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  • 1.
    Larsson, Anne
    et al.
    Umeå University, Faculty of Medicine, Department of Radiation Sciences, Radiation Physics.
    Johansson, Lennart
    Umeå University, Faculty of Medicine, Department of Radiation Sciences, Radiation Physics.
    Transmission-dependent convolution subtraction of 99m-Tc-HMPAO rCBF SPECT - a Monte Carlo study2005In: IEEE Transactions on Nuclear Science, ISSN 0018-9499, E-ISSN 1558-1578, Vol. 52, no 1, p. 231-237Article in journal (Refereed)
    Abstract [en]

    Transmission-dependent convolution subtraction has been shown to be useful when correcting for malpositioned scattered events in single photon emission computed tomography (SPECT). The method is based on convolution subtraction but includes a matrix of scatter fractions instead of a global scatter fraction. In this study, this method is evaluated for regional cerebral blood flow SPECT with 99mTc-hexamethyl propylene-amine oxime (HMPAO) by using Monte Carlo simulations. Different geometries for generating the scatter fractions as a function of the attenuation path length are studied and compared. The most optimal value of the exponential describing the falloff of the monoexponential scatter kernel is determined for each geometry. The method is also compared with convolution subtraction with a global scatter fraction. It is shown that the most optimal of the tested geometries is a homogeneous activity distribution. A scatter kernel with an exponential of 0.15 pixel-1 is most optimal for this geometry. A comparison with convolution subtraction shows that transmission-dependent convolution subtraction can give more accurate results if used with optimal parameters.

  • 2. Ljungberg, Michael
    et al.
    Larsson, Anne
    Umeå University, Faculty of Medicine, Department of Radiation Sciences, Radiation Physics.
    Johansson, Lennart
    Umeå University, Faculty of Medicine, Department of Radiation Sciences, Radiation Physics.
    A new collimator simulation in SIMIND based on the delta-scattering technique2005In: IEEE Transactions on Nuclear Science, ISSN 0018-9499, E-ISSN 1558-1578, Vol. 52, no 5, p. 1370-1375Article in journal (Refereed)
    Abstract [en]

    To use conventional ray tracing methods in Monte Carlo simulation of the collimator in a scintillation camera system can be time consuming. It is however necessary to take collimator interactions into account when simulating radionuclides emitting high-energy photons that can penetrate the septa in the collimator. In this work a statistical collimator algorithm, based on the Delta-Scattering method, is evaluated using 123I. The evaluation is performed by comparing results from Monte Carlo simulations and measurements for a scintillation camera system, using point sources and a nonhomogeneous brain phantom. A good agreement can be seen for both images and energy spectra.

  • 3.
    Mähler, Emma
    et al.
    Umeå University, Faculty of Medicine, Department of Radiation Sciences, Radiation Physics.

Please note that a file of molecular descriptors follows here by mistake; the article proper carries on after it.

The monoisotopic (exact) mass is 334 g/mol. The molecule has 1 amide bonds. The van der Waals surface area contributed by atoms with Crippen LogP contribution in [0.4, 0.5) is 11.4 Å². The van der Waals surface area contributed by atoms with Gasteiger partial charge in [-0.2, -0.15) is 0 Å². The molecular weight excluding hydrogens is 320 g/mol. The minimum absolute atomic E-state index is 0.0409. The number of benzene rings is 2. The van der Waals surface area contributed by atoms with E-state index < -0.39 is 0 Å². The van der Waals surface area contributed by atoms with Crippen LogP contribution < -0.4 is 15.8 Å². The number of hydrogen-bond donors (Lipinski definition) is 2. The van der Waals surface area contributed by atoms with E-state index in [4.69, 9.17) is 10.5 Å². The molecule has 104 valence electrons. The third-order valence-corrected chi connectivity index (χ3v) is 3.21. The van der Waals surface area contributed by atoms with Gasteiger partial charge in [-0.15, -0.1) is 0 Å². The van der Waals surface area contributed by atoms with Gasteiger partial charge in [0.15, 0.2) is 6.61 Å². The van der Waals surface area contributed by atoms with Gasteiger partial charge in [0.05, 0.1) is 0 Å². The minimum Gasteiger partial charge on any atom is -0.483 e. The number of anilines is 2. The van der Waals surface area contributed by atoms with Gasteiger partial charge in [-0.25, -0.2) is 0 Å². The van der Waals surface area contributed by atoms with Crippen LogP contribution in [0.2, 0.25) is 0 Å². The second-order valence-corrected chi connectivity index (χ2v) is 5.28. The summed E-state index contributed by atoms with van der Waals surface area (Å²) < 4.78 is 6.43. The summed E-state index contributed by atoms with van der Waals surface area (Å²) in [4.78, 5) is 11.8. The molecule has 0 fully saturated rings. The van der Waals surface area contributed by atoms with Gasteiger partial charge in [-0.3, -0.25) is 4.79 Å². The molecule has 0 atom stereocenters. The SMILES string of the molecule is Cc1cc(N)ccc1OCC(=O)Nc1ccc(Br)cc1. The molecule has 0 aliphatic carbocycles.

Sundström, Torbjörn
    Umeå University, Faculty of Medicine, Department of Radiation Sciences, Diagnostic Radiology.
    Axelsson, Jan
    Umeå University, Faculty of Medicine, Department of Radiation Sciences, Radiation Physics.
    Larsson, Anne
    Umeå University, Faculty of Medicine, Department of Radiation Sciences, Radiation Physics.
    Detecting small liver tumors with In-111-Pentetreotide SPECT-A Collimator study based on Monte Carlo simulations2012In: IEEE Transactions on Nuclear Science, ISSN 0018-9499, E-ISSN 1558-1578, Vol. 59, no 1, p. 47-53Article in journal (Refereed)
    Abstract [en]

    In In-111- pentetreotide single-photon emission computed tomography (SPECT), the tumor-to-background-uptake ratio is generally high. The noise is, however, also usually on a high level, and in combination with the low spatial resolution of SPECT, this may lead to difficulties in the detection of small tumors. This is especially the case in regions with a relatively high background activity, such as in the liver, which is a common region for somatostatin-positive metastases. Visually detecting the small tumors is important for a successful treatment of the cancer disease. In this paper, we compare three different parallel-hole collimators for In-111-pentetreotide SPECT regarding contrast as a function of image noise for a phantom simulating small tumors in liver background. The corresponding contrast-to-noise ratios are also presented. All raw-data projections are produced using Monte Carlo simulations. The collimators are of type low-energy general-purpose (LEGP), extended LEGP (ELEGP), and medium-energy general-purpose (MEGP). Reconstructions were performed with OSEM both with and without model-based compensation. Of the investigated collimators, the ELEGP collimator proved to be the most optimal for the smallest tumors, both with and without model-based compensation included in the reconstruction. It is also shown that model-based compensation outperforms the conventional reconstruction technique.

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